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Plastic Fiber Detects Methanol

Photonics Spectra
Sep 2001
Richard Gaughan

Methanol is a promising energy source for fuel cells. But while the primary product of a methanol fuel cell is warm water, a leaky cell can pose a hazard because the alcohol is toxic and explosive. A safe, sensitive method for detecting methanol is needed, therefore, and a plastic optical fiber sensor is a potential solution.

Researchers have developed a plastic optical fiber sensor that detects methanol. The refractive index of the cladding changes in the presence of alcohol, and the fiber switches from leaky to guided operation. Courtesy of Yamanashi University.

Professor Masayuki Morisawa and his colleagues at Yamanashi University, with the help of Chuan Xin Liang of TRI Chemical Laboratory Inc. in Uenohara, Japan, have constructed a proof-of-principle plastic fiber sensor from Arton, a transparent plastic produced by JSR Inc. of Tokyo that has a refractive index of 1.51. They replaced a section of the normal cladding with Novolac polymer resin coating. Novolac's standard index of refraction is 1.6, but it falls to 1.45 when exposed to alcohol. The fiber typically is leaky, but it displays guided transmission in the presence of alcohol.

To verify their theoretical predictions, the researchers coupled a green LED source to the fiber and then placed the 5-cm-long sensor section in a chamber where they could control the saturated methanol vapor pressure. They monitored the intensity of the light that was transmitted by the sensor with either a photomultiplier or a photodiode.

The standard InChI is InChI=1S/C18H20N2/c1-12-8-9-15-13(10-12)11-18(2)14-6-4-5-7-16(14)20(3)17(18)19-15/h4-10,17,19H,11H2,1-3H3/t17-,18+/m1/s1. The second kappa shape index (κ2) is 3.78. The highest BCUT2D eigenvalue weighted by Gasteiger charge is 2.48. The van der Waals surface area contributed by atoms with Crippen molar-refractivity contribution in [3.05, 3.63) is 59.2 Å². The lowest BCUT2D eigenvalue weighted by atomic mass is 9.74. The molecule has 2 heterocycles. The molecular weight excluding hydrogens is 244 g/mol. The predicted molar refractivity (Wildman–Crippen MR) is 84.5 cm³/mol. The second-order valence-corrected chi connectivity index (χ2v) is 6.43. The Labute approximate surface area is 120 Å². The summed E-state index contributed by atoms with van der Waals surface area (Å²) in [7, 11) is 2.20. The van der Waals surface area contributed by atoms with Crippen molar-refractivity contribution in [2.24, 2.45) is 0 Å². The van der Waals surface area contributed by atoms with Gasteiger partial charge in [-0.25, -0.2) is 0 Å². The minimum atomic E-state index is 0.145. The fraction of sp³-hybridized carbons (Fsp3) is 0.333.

As expected, the intensity increased by approximately an order of magnitude with the addition of methanol vapor.

Improvements and applications

Morisawa is evaluating thinner claddings and finer control of the cladding's refractive index to improve the response time of the sensor. The researchers also are refining the composition of the polymer film coating and have evaluated a Novolac-iron-polyvinylidenfluoride mixture. They are working with an industrial partner to build a more compact sensor and are developing an intelligent optical sensing system for residential applications.

Compared with existing electronic alcohol detection methods, the plastic fiber sensor offers safety, immunity from electromagnetic interference and low cost. Besides serving as a gas leakage sensor for fuel cells, it could function as an atmosphere monitor in a brewery or as an optical system for identifying drunken drivers.

A report about the sensor was published in the July issue of Measurement Science and Technology.

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